South Dakota’s blue sky contrasted sharply against vast fields of yellow tinted prairie grass. Labrador retrievers worked back and forth through waist-high grasses, closely followed by nine men sporting orange hunting vests and hats, each carrying a different type of shotgun.

Everyone was alert to movement on the ground. Pheasants run quickly and blockers are needed out in front to discourage their escape. A careless shot could mean injury or even death to another hunter. Pheasant hunting can be extremely intense, a test for the experienced and especially the inexperienced shooter.

Veteran guide Jim Nelson, owner of Nelson Valley Outfitters, held a safety meeting before the hunt. He showed diagrams of how to approach certain fields and discussed when and when not to shoot and many other safety factors. Nelson’s meeting was an excellent reminder of safety tactics while hunting these unpredictable pheasants.

I was a blocker on one drive and extremely grateful for Nelson’s meeting. I stood my ground as dogs and shooters moved closer to my position, flushing an occasional pheasant from pockets of grass to calls of “rooster” or “hen.”

Hen means hold your fire; they are not legal to shoot. Their brown feathers are easily distinguishable in flight from the bright colors of a rooster, but a bird flying into the sun can be hard to see and hunters from other angles often have a better view. Pheasant hunting in never-ending fields is a team sport.

Adam Paul, a fishing tackle representative from Greensboro, N.C., flushed a pheasant, took a quick glance to ensure safety, then swung and dropped his first bird that would be shipped home to a taxidermist.

Another hunter took a step and flushed several birds, creating a commotion of cackling and heavy wings erupting from tall grass as three rooster pheasants flew 20 feet in the air, creating a scene to be savored forever. Intense shades of red, purple, and green with every other primary color showed in the sunlight against a bright azure sky. Cackling vibrated across the field as the birds quickly made distance.

I could only watch. My limit was secured in my game pouch and I held an unloaded shotgun. But I wouldn’t have taken that shot. Shooting close with heavy pheasant loads only destroys birds for no purpose except ruined meat and a “POOF” of feathers

The birds disappeared over a rise for future hunters – or perhaps a meddling coyote or fox in search of a meal. The hunt ended when all nine hunters had their limit of three roosters each – a good day anywhere, yet average in South Dakota where the pheasants are plentiful during a good year of production.

I crawled out of bed earlier than the other hunters the following morning and took a stroll outside the lodge. I listened as two or three rooster pheasants cackled and no doubt fought across the gravel road, aggressive sounds. Another pheasant cackled behind the house in a strip of timber. I had always heard that the Dakotas had healthy pheasant numbers, but was not prepared for the number of birds we found. I estimate that we saw 10 times more birds than our daily limits fly out of sight.

World-class pheasant hunting is reason enough to visit Nelson Valley Outfitters. But Nelson really sealed the deal.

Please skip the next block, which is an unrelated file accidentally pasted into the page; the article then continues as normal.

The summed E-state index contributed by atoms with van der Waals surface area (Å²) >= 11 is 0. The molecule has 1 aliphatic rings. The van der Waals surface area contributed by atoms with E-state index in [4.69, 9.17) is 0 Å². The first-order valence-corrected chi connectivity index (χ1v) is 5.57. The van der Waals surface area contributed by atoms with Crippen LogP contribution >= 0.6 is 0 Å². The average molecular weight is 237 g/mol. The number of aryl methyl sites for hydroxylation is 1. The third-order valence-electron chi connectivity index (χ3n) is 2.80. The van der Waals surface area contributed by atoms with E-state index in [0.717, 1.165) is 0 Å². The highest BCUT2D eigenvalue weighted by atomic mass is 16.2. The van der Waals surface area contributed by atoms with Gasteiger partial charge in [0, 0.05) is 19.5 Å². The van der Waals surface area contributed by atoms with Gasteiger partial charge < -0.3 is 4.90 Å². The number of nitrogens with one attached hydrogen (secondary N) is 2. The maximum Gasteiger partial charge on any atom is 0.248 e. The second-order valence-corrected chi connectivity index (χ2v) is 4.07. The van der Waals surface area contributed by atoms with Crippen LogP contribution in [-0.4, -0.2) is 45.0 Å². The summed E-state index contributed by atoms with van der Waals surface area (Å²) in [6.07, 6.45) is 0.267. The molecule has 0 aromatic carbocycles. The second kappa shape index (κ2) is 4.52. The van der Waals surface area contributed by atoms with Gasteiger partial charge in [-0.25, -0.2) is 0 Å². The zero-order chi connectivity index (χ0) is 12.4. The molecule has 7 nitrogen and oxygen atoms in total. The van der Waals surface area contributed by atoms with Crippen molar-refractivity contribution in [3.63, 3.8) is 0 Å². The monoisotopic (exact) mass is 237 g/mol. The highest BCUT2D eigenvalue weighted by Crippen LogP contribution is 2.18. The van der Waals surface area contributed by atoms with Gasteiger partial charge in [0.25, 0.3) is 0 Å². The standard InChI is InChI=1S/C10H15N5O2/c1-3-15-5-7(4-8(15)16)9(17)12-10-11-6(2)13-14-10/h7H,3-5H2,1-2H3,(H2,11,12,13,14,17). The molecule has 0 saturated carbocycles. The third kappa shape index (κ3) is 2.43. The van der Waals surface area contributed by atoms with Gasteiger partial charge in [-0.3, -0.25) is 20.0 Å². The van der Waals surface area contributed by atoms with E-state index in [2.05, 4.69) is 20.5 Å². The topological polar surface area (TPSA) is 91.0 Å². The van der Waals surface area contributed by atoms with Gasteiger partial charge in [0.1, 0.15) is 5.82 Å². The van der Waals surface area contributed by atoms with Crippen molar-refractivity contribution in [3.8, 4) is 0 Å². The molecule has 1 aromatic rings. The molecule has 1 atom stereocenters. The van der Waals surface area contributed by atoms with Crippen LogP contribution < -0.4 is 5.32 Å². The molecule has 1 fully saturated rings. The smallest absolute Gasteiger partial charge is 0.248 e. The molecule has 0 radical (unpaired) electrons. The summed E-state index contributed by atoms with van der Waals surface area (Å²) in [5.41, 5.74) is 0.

“Want to go fishing?” he calmly asked the first afternoon I arrived.

“For what?” I countered.”

“Oh, we have a little walleye fishery up here that you might enjoy.”

“Oh yeah,” I said with only a hint of eagerness.

I would have been much more enthusiastic if I had known what was to come.

Late that afternoon we stopped at the Crow Creek Lakota Reservation to purchase licenses. Several noted my rain suit and asked if we were going fishing. I was happily surprised by the hospitality several Lakota showed.

Minutes later we arrived at the Big Bend Dam that separates Lake Francis Case and Lake Sharpe, elongated lakes that were once the Missouri River. We fished below the dam on the Francis Case side.

“This is simple fishing,” Nelson said. “Just cast your Rapala into the current, let out line and reel in slowly. When water is released through the dam locks, the walleye go on feeding frenzies and sometimes the action is furious. Try to keep your lure in the heaviest current.”

Nelson hooked and landed a fine walleye almost immediately. I cast out about 10 times and felt a heavy jolt through my medium-action rod. A combination of current and a strong fish dragged line off my reel with ease.

I hung on and enjoyed the fight while the fish made several desperate lunges for freedom. My biggest was 18 1/2 inches long, not a trophy, but perfect eating size, a proven fact at lunch the next day. We limited out that evening and returned to camp.

I took another long walk the following morning to enjoy the clean, fresh air while my eyes feasted on the beautiful plains. I wondered how many buffalo and bands of Lakota once rode across this ocean of grass or if cavalry troops rode their horses through this area and how many unnamed battles were fought here?

Their long-gone generation fought and died for this land where lush grasses flow in unforgiving winds. But the hunt goes on as hunters return to hear strong pheasant wings make addictive thundering sounds just one more time and feel the stout run of a good walleye.

Want to experience this trip? Contact Jim Nelson at: Nelson Valley Outfitters, 25890 389th Ave., Stickney, S.D. 57375 or call 605-351-1198. You can check their website at: www.nelsonvalleyoutfitters.com.

– Kenneth Kieser, a veteran outdoors writer and member of the Waterfowlers Hall of Fame and National Fresh Water Fishing Hall of Fame, writes a weekly outdoors column for The Examiner. Reach him at kieserkenneth@gmail.com